In Greek mythology, the Niobids were the children of Amphion of Thebes and Niobe, slain by Apollo and Artemis because Niobe, born of the royal house of Phrygia, had boastfully compared the greater number of her own offspring with those of Leto, Apollo's and Artemis' mother: a classic example of hubris.
The number of Niobids mentioned most usually numbered twelve (Homer) or fourteen (Euripides and pseudo-Apollodorus), but other sources mention twenty, four (Herodotus), or eighteen (Sappho). Generally half these children were sons, the other half daughters. The names of some of the children are mentioned; these lists vary by author:
- Apollodorus: Agenor, Astycratia, Astyoche, Cleodoxa, Damasichthon, Eupinytus, Ismenus, Neaera, Ogygia, Pelopia, Phaedimus, Phthia, Phylomache, Sipylus, Tantalus
- Hyginus: Archenor, Astycratia, Astynome, Chias, Chloris, Cleodoxa, Damasichthon, Eudoxa, Eupinytus, Ismenus, Neaera, Ogygia, Phaedimus, Phthia, Sipylus, Tantalus, Thera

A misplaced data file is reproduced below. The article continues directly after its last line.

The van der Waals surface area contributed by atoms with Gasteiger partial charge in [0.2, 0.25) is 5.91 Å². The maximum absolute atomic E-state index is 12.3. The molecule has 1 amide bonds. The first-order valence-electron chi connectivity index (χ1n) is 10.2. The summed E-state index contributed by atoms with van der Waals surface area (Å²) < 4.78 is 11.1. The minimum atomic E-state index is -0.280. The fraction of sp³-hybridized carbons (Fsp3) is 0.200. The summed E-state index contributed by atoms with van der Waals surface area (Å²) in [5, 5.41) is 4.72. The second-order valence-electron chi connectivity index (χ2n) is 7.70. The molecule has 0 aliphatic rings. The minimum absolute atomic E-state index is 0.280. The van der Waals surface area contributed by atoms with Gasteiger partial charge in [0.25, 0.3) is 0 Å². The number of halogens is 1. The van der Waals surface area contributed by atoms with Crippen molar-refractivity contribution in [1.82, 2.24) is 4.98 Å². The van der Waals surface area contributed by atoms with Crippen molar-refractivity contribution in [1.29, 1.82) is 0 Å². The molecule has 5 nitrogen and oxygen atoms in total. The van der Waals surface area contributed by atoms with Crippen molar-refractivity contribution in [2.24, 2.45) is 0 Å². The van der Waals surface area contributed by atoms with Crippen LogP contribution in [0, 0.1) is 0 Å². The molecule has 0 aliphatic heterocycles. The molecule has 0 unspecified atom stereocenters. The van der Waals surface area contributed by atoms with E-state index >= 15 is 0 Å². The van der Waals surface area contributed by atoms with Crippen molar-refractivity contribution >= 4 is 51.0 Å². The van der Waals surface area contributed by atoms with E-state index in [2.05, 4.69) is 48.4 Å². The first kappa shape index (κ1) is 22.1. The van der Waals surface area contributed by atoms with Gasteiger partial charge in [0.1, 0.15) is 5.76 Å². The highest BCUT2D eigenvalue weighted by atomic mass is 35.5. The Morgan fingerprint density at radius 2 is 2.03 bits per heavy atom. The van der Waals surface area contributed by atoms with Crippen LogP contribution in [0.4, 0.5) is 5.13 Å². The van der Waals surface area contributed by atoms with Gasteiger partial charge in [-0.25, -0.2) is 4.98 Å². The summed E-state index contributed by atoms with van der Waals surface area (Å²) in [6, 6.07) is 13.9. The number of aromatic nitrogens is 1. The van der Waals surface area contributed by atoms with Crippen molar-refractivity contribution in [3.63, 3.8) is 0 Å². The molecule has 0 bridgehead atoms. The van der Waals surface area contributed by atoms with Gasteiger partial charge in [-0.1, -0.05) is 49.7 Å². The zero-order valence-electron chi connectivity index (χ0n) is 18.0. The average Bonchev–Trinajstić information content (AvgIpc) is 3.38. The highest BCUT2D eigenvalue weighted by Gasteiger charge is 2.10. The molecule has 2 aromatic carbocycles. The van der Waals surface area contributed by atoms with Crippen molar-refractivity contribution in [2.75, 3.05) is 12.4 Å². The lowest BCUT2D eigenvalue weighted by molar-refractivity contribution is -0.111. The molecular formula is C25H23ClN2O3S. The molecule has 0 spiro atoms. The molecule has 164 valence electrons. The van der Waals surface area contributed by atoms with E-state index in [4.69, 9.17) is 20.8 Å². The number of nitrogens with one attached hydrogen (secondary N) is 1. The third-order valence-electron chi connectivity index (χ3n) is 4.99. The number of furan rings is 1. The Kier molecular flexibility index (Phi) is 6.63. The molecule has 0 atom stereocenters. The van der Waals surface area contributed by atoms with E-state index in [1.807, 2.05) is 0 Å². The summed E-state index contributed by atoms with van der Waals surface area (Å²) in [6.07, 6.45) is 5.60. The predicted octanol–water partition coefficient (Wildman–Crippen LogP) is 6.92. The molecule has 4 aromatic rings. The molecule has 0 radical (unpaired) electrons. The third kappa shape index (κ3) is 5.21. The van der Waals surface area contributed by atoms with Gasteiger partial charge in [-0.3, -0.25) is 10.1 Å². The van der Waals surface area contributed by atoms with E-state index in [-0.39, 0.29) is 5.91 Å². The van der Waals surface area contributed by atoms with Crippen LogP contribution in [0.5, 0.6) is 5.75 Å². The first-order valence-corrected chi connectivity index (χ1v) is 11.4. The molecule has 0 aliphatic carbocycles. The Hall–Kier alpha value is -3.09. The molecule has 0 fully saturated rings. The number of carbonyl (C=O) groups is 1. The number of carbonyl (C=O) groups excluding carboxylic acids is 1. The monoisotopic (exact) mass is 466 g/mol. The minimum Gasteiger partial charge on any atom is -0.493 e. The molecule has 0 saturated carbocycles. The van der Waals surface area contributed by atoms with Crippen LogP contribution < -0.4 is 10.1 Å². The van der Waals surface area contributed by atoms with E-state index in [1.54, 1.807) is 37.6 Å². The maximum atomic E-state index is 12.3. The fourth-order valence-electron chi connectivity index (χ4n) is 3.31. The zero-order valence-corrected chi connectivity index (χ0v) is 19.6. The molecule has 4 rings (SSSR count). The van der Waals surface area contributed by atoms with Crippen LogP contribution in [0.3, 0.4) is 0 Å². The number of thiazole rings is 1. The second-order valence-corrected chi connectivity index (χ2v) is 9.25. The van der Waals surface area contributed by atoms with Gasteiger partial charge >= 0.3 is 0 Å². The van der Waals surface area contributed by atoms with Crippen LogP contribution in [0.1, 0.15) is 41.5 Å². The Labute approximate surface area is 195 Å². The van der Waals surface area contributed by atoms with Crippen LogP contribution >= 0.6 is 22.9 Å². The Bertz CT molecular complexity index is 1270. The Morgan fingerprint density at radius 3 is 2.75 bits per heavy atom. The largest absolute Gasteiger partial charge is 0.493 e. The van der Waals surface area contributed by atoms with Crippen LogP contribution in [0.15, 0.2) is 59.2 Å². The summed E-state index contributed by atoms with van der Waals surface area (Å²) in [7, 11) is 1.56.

- Ovid: Alphenor, Damasichthon, Ilioneus, Ismenus, Phaedimus, Sipylus, Tantalus.
Mante, the seeress daughter of Tiresias, overheard Niobe's remark and bid the Theban women placate Leto, in vain. Apollo and Artemis slew them all with their arrows, Apollo shooting the sons, Artemis the daughters. Two of the Niobids who had supplicated Leto were spared, Meliboea (Chloris) and Amyclas. They were buried by the gods at Thebes. Ovid remarked that all men mourned Amphion, for the extinction of his line, but none mourned Niobe save her brother Pelops.
In another version of the myth, the Niobids are the children of Philottus and Niobe, daughter of Assaon. Assaon made advances to her which she refused. He then invited her children to a banquet and burnt them all to death. Philottus had perished whilst hunting. As a result of these calamities, she flung herself from a high rock. Assaon, reflecting over his crimes, also killed himself.
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